Objective: Ileocaecal resection (ICR) is common in Crohn’s disease. Inflammation and fibrosis frequently recur at the site of anastomosis or in the small intestine (SI). No animal models of postsurgical inflammation and fibrosis exist. A model of ICR was developed in interleukin 10 (IL10) null and wild-type (WT) mice to test the hypothesis that ICR promotes postsurgical inflammation and fibrosis in the SI or anastomosis of genetically susceptible IL10 null, but not WT or germ-free (GF)-IL10 null mice.
Methods: GF-IL10 null mice were conventionalised (CONV) and 3 weeks later randomised to ICR, transection (T) or no treatment (NoTx). Age-matched conventionally raised (CONV) WT and GF-IL10 null mice received ICR, T or NoTx. Animals were killed 28 days later. Histological scoring, real-time PCR for tumour necrosis factor α and collagen, and immunostaining for CD3+ T cells assessed inflammation and fibrosis.
Results: After ICR, CONV-IL10 null, but not CONV-WT mice, developed significant inflammation and fibrosis in the SI and inflammation in anastomosis compared with NoTx or T controls. Fibrosis occurred in the anastomosis of both CONV-IL10 null and CONV-WT mice following ICR. GF-IL10 null mice developed little or no inflammation or fibrosis in the SI or anastomosis after ICR.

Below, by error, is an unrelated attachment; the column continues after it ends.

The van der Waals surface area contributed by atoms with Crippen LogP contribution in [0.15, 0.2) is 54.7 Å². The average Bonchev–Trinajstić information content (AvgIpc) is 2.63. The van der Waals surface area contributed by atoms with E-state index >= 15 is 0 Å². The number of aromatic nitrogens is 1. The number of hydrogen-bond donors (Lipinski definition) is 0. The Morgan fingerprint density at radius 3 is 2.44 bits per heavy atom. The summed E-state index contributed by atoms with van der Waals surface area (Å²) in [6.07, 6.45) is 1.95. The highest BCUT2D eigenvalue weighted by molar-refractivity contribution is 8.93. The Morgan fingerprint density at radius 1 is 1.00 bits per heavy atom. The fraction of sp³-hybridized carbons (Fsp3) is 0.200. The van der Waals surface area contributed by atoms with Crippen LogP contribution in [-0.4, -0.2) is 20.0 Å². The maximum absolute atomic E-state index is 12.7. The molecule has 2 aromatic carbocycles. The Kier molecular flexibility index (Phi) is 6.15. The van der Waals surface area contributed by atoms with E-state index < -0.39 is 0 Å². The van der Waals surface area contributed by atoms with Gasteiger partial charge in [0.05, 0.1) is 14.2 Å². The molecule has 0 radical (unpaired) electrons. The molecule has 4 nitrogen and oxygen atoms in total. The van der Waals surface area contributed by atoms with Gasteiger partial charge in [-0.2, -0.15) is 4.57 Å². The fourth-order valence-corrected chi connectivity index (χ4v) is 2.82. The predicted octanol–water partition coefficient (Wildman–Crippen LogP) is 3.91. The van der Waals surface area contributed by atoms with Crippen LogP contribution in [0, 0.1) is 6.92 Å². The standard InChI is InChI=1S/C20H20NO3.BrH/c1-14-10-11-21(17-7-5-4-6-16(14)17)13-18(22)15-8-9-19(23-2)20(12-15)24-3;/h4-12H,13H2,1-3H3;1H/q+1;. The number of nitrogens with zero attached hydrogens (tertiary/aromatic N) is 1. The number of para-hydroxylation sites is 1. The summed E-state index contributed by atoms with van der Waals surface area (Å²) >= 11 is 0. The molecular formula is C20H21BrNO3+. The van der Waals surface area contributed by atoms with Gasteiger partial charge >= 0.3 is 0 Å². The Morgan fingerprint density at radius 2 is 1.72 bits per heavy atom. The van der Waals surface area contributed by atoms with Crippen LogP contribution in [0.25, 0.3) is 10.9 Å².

Conclusions: ICR in CONV-IL10 null mice provides a new animal model of postsurgical inflammation and fibrosis in the SI and anastomosis. Absence of inflammation and fibrosis in the SI of CONV-WT and GF-IL10 null mice following ICR indicates that postsurgical small bowel disease occurs only in genetically susceptible IL10 null mice and is bacteria dependent.
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Competing interests: None.
Funding: Support for these studies was provided by a postdoctoral fellowship from the Crohns’ and Colitis Foundation of America (to RJR), NIH (DK067395 to MAH; DK080283 to PKL and MAH) and a pilot feasibility study from the UNC Center for Gastrointestinal Biology and Disease (P30DK34987). This study used core facilities of the National Gnotobiotic Rodent Resource Center (P40RR018603).
▸ An additional figure is published online only at http://gut.bmj.com/content/vol58/issue8
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